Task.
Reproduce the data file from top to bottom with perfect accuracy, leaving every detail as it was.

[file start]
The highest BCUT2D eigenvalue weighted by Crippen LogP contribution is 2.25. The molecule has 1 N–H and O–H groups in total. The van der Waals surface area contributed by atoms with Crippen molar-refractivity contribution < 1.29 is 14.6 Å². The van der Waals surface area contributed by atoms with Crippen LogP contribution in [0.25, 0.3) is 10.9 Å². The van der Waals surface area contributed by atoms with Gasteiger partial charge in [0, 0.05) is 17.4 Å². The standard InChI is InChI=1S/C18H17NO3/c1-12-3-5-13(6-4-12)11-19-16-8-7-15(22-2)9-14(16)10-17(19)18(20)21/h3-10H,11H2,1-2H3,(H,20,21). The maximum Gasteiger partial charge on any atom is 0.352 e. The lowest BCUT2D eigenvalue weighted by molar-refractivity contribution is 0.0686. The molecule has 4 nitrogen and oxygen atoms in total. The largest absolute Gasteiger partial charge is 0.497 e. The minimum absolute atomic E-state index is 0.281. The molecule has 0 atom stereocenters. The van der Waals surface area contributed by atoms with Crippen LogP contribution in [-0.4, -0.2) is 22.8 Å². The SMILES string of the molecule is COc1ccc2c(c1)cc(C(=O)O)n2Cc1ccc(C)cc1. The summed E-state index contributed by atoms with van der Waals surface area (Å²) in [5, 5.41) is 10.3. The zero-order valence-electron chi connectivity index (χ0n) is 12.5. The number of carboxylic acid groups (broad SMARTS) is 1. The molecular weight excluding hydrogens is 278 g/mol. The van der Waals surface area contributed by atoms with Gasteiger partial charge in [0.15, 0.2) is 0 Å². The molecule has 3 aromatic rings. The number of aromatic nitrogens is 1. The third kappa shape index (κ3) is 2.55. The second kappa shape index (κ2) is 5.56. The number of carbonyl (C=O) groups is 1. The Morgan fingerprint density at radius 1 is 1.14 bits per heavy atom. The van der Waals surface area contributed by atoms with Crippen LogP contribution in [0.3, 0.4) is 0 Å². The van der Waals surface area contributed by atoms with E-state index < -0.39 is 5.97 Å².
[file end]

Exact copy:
The highest BCUT2D eigenvalue weighted by Crippen LogP contribution is 2.25. The molecule has 1 N–H and O–H groups in total. The van der Waals surface area contributed by atoms with Crippen molar-refractivity contribution < 1.29 is 14.6 Å². The van der Waals surface area contributed by atoms with Crippen LogP contribution in [0.25, 0.3) is 10.9 Å². The van der Waals surface area contributed by atoms with Gasteiger partial charge in [0, 0.05) is 17.4 Å². The standard InChI is InChI=1S/C18H17NO3/c1-12-3-5-13(6-4-12)11-19-16-8-7-15(22-2)9-14(16)10-17(19)18(20)21/h3-10H,11H2,1-2H3,(H,20,21). The maximum Gasteiger partial charge on any atom is 0.352 e. The lowest BCUT2D eigenvalue weighted by molar-refractivity contribution is 0.0686. The molecule has 4 nitrogen and oxygen atoms in total. The largest absolute Gasteiger partial charge is 0.497 e. The minimum absolute atomic E-state index is 0.281. The molecule has 0 atom stereocenters. The van der Waals surface area contributed by atoms with Crippen LogP contribution in [-0.4, -0.2) is 22.8 Å². The SMILES string of the molecule is COc1ccc2c(c1)cc(C(=O)O)n2Cc1ccc(C)cc1. The summed E-state index contributed by atoms with van der Waals surface area (Å²) in [5, 5.41) is 10.3. The zero-order valence-electron chi connectivity index (χ0n) is 12.5. The number of carboxylic acid groups (broad SMARTS) is 1. The molecular weight excluding hydrogens is 278 g/mol. The van der Waals surface area contributed by atoms with Gasteiger partial charge in [0.15, 0.2) is 0 Å². The molecule has 3 aromatic rings. The number of aromatic nitrogens is 1. The third kappa shape index (κ3) is 2.55. The second kappa shape index (κ2) is 5.56. The number of carbonyl (C=O) groups is 1. The Morgan fingerprint density at radius 1 is 1.14 bits per heavy atom. The van der Waals surface area contributed by atoms with Crippen LogP contribution in [0.3, 0.4) is 0 Å². The van der Waals surface area contributed by atoms with E-state index < -0.39 is 5.97 Å².